Solving the problem of unclaimed life insurance benefits

Every year, around the world, including the Philippines, billions of dollars in life insurance benefits are left unclaimed by beneficiaries. There is no escheatment legislation for unclaimed life insurance benefits in the Philippines. In Singapore, proceeds of over 8,000 policies were left unclaimed as of September 2015. In the US, it is estimated that every year over $1 billion in insurance benefits are unclaimed. It was estimated that the average unclaimed life insurance benefit is $2,000, although it could be as high as $300,000.

This is unfortunate for both the beneficiaries and the insurers. There are several reasons these insurance benefits go unclaimed under two trigger points: a) when an insurance policy has matured, or b) where the insured has died (death claims). Foremost of these are: a) the insurer and the insured have lost contact from each other; b) the death of the insured is unknown to the insurer; c) the beneficiaries could not be located; d) the existence of the insurance is unknown to the beneficiaries; and, although very rare, d) the insurance company could not be located.

Lost contact

Losing contact between the insurer and the insured is a totally avoidable situation. If the insured moves from one address to another, it is his obligation to inform the insurer where he can be reached. Giving the  mailing address and contact numbers is essential. With the widespread use now of the e-mail address, losing contact should be a thing of the past.

Death unknown

The death of the insured should be communicated promptly by the beneficiaries to the insurer. They are responsible for notifying the insurers and claiming the benefits. The insurer would never know of the death unless communicated to them. In this respect, the insurers are passive. They only wait. There is no law or regulation in the Philippines obligating insurers to check death records (for example, going through the death certificates with the Philippine Statistics Authority). There is no proactive duty to determine whether an insured had died. Death could not be presumed from circumstances. By implication, it is advisable that the beneficiaries or at least someone, such as the lawyer or accountant, be informed about the insurance.

Missing beneficiaries and insurer

As years or decades would pass from the time an insurance policy is taken, the location or identity of the beneficiaries could become an issue. A beneficiary would have no obligation to inform the insurer of his or her current location or even in instances of change of name. And more common is that the beneficiaries would not even know that they are insurance beneficiaries. The insured may desire to keep the matter a secret from the intended beneficiary in the meantime. The ideal is for the insured to let the intended beneficiary know. In case of maturing policies, the insurers, by obligation, do their best to contact the beneficiaries. In rare instances in the Philippines, the insurer could not be located.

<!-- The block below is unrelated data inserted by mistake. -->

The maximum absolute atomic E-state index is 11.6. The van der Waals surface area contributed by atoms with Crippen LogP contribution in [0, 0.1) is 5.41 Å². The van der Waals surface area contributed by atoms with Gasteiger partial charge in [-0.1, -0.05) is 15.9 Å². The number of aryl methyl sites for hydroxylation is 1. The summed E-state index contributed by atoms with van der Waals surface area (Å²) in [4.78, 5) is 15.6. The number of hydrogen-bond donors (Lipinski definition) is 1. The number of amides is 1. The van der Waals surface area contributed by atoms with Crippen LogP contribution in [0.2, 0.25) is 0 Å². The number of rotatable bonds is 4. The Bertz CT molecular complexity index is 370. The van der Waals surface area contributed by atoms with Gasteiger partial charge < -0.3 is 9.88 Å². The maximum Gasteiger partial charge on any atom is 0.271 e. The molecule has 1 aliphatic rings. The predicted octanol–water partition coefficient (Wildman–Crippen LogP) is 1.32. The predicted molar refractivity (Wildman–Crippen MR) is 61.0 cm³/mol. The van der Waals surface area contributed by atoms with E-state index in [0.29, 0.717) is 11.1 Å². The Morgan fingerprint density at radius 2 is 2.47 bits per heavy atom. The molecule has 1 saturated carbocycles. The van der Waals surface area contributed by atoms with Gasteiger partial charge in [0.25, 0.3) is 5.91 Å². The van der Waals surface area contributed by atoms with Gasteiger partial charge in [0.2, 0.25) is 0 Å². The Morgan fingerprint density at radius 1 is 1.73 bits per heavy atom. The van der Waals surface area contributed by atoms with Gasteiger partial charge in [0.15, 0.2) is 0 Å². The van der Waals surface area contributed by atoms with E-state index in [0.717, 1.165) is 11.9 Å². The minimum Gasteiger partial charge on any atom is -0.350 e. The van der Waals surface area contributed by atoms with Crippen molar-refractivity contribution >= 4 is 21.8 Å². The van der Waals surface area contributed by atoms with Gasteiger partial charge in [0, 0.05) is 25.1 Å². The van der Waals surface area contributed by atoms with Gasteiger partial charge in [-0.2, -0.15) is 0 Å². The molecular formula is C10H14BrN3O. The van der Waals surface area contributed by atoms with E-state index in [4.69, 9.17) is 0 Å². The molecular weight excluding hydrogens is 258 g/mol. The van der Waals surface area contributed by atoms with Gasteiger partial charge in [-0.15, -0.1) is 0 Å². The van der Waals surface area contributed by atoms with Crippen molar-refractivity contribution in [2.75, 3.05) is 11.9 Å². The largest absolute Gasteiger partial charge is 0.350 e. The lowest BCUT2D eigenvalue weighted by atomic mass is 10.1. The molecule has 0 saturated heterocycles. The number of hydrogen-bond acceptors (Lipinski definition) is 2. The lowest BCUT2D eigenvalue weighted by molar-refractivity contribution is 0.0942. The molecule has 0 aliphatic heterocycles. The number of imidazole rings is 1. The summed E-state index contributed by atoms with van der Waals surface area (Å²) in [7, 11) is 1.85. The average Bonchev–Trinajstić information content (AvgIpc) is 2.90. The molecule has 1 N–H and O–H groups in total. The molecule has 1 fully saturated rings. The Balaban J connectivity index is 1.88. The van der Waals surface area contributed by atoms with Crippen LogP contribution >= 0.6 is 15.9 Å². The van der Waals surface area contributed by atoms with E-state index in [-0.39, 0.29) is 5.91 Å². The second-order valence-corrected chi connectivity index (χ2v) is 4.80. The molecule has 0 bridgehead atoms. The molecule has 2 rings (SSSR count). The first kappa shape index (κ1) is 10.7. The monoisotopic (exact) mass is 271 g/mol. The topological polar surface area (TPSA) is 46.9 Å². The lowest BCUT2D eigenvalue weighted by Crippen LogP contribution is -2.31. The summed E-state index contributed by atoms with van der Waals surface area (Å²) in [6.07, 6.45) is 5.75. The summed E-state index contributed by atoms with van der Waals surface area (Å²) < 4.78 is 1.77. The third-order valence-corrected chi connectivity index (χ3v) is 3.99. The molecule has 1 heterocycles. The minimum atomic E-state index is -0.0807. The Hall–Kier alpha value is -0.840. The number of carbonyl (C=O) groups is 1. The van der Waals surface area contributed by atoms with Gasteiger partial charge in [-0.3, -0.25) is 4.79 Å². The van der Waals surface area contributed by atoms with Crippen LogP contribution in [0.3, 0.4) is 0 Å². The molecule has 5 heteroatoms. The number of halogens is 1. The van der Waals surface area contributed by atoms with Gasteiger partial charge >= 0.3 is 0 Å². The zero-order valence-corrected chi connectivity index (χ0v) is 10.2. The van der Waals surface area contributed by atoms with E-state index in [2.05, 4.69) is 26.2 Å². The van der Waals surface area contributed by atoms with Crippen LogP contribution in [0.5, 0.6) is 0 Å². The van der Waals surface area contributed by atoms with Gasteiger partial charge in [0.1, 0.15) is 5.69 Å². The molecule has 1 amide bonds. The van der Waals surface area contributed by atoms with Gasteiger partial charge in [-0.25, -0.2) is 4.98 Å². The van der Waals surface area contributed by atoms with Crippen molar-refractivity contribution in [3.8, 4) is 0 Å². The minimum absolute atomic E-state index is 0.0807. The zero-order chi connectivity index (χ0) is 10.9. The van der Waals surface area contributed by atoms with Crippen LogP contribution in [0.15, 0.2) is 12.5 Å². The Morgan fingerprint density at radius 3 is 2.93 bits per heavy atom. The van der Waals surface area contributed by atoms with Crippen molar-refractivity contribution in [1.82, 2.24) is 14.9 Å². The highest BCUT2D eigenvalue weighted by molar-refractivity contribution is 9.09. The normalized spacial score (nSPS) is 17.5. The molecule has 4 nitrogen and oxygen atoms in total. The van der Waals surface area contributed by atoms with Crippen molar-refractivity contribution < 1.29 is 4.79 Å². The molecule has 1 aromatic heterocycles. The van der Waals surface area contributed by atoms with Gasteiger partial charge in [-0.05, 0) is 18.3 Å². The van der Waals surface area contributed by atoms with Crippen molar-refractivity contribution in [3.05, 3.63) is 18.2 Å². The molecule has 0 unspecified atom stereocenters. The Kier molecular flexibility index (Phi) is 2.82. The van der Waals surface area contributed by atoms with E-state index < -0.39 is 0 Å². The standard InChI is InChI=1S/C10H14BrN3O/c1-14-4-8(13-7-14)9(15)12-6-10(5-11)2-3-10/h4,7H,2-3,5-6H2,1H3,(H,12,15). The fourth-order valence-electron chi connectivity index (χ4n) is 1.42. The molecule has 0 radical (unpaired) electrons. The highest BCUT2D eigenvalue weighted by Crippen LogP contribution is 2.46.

Finding a solution: Singaporean approach

In Singapore, if the beneficiaries could not be located within 12 months from the death or maturity, the details of the policyholders are published on the Register of unclaimed insurance proceeds. This register was launched in January 2016. The register is maintained by the Life Insurance Association, and refreshed twice a year. Through this register system, SGD $10 million were paid out in 2017.

United States approach

Most states in the US, by state law, require insurers to regularly compare company records of in-force policies against the Social Security Administration’s Death Master File, which is the nearest thing to a national death database in the US. This is known in several states as the Unclaimed Life Insurance Benefits Act which was initiated by the National Conference of Insurance Legislators as a Model Act in 2011. A study in 2009 found that insurers were not doing enough to pay life policies where the insured had died and the beneficiaries could not be located. In 2011, as a result of a New York State investigation, more than $665 million in benefits were paid to more than 89,000 people across the United States. As of April 2019, seven years from its inception as an NCOIL Model Act, 34 states have passed unclaimed life insurance benefits legislation.

French approach

A January 1, 2016, law limits the time period within which a claim can be made to 10 years from the time the insurer becomes aware of the death of the insured or after the policy has expired. The insurer must transfer any unclaimed amounts to a French Public Body called the Caisee des depots et consignations  within one month after the 10-year time limit. Once transferred, any claims will have to be made through the CDC with the help of its online search tool. The CDC will hold the amounts for 20 years after the transfer from the insurer. After that the CDC will pass the amounts to the French government which will then forfeit it.


1 comment

  1. Sir like me my husband died last September 10 2019 all papers presented ready but until bit was not release in ozamis sss branch it’s almost one and three months I did not receive any instruction everything was ok but no death claim was release what I will do am a senior citizen in which am not allowed to go out any where

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